The days are getting shorter, the sun setting earlier each day, and the temperatures are beginning to dip. All the signs are there, we’ve reached autumn which means it’s time for many roadside wildflowers to begin their bloom cycle. Surely, you’ve seen them as you drive down the road, small colorful patches in the ditch or as almost blinding yellows across vast fields. The vibrant yellow in this latter example is that of goldenrod (Solidago spp.). A name attributed to many plants in Asteraceae better known as the Daisy family, they serve to feed pollinators when other plants begin to fade. Two of the most common in the panhandle are seaside goldenrod (Solidago sempervirens) and Canada goldenrod (Solidago canadensis).
Seaside goldenrod will be most prevalent in the coastal counties along the panhandle. It thrives on beach dunes in tidal marshes and disturbed coastal areas. Tolerance to saline soils and sea spray allow growth in these environments. A clumping perennial, it grows to 6.6 feet clumping with a 1.6 foot spread. The flowers of this plant bloom in autumn on a spiked inflorescence as tubular disk florets. They are pollinated by several types of insects and birds. This plant was used as far back as the Roman times to treat several medical conditions.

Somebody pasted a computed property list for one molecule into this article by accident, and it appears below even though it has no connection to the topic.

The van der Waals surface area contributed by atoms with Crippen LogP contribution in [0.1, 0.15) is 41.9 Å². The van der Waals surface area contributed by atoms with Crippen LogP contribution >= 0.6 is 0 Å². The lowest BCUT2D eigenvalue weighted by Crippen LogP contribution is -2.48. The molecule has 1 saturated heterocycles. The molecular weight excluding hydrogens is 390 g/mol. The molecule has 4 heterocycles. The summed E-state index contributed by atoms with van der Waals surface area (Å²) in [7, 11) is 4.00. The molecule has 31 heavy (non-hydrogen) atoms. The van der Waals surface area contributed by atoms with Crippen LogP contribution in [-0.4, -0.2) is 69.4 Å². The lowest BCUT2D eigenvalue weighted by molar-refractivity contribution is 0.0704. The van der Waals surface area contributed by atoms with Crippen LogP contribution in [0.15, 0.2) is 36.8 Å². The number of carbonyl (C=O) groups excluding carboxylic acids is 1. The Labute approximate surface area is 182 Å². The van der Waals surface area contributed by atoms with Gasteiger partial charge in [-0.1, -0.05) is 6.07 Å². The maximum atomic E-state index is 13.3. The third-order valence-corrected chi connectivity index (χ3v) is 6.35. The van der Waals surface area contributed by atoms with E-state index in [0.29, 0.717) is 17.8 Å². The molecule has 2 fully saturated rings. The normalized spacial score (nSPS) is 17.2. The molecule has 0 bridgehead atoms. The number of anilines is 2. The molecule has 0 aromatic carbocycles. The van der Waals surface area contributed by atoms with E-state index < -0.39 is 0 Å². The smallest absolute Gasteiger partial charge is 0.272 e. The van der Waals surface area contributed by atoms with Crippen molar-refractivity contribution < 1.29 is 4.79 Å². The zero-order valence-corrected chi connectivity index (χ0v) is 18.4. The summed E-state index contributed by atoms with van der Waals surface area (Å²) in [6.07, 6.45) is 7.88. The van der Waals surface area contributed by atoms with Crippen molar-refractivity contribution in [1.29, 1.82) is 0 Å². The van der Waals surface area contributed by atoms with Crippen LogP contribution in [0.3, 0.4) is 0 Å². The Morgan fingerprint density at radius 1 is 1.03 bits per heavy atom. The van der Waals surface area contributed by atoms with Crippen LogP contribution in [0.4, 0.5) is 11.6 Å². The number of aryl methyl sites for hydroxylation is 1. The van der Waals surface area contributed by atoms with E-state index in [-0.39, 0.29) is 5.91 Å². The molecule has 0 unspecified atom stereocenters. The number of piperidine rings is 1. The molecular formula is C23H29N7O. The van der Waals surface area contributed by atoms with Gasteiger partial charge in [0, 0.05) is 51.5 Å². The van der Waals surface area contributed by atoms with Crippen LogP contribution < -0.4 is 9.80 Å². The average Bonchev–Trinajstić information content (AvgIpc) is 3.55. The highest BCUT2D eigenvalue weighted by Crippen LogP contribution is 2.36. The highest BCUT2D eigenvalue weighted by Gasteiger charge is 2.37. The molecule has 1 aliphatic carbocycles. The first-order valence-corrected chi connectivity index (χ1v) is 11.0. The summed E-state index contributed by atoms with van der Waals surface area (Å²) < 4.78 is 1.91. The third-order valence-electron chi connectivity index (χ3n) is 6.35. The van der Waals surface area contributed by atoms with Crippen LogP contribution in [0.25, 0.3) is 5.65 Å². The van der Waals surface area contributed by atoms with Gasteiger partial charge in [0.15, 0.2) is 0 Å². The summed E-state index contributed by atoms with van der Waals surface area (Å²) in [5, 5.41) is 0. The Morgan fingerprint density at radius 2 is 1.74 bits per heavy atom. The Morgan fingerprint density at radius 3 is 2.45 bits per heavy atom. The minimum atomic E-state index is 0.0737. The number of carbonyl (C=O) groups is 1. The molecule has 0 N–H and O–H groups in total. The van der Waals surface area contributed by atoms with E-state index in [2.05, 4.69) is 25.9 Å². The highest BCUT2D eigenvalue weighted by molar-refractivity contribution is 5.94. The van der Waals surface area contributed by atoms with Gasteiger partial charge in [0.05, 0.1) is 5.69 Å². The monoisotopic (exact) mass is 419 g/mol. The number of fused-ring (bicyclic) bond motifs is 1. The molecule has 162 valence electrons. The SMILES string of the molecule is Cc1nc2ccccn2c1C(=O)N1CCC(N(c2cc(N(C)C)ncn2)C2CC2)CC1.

Canada goldenrod is found in Florida almost exclusively in the panhandle with a few pockets as holdouts in the peninsula. Not as common along the coast, this plant prefers to take hold in ditches and open meadows. At 1-7 feet tall with it spreads via underground stems known as rhizomes. Rhizomatous plants such as these are traditionally difficult to control and may become weedy in some situations. Yellow ray style flowers present in clusters at the end of stems on drooping panicles. Pollen form this plant is often blamed for fall allergies, but does not tend to travel far on the wind making this an unlikely source. As with the seaside goldenrod, this plant was used traditionally as a medicine in ancient times.
Summing it up
Goldenrod along with many autumn blooming wild flowers may be something you’ve put very little thought into. They are proven winners in terms of late season pollinator support. Often overlooked in the home landscape, plants like goldenrod may bring a new twist to your home gardens. They require little water and fertilizer and grow well in our area. For more information on Florida wildflowers, see these Ask IFAS documents, or contact your local extension agent for additional information on this and any topic regarding your gardens and more.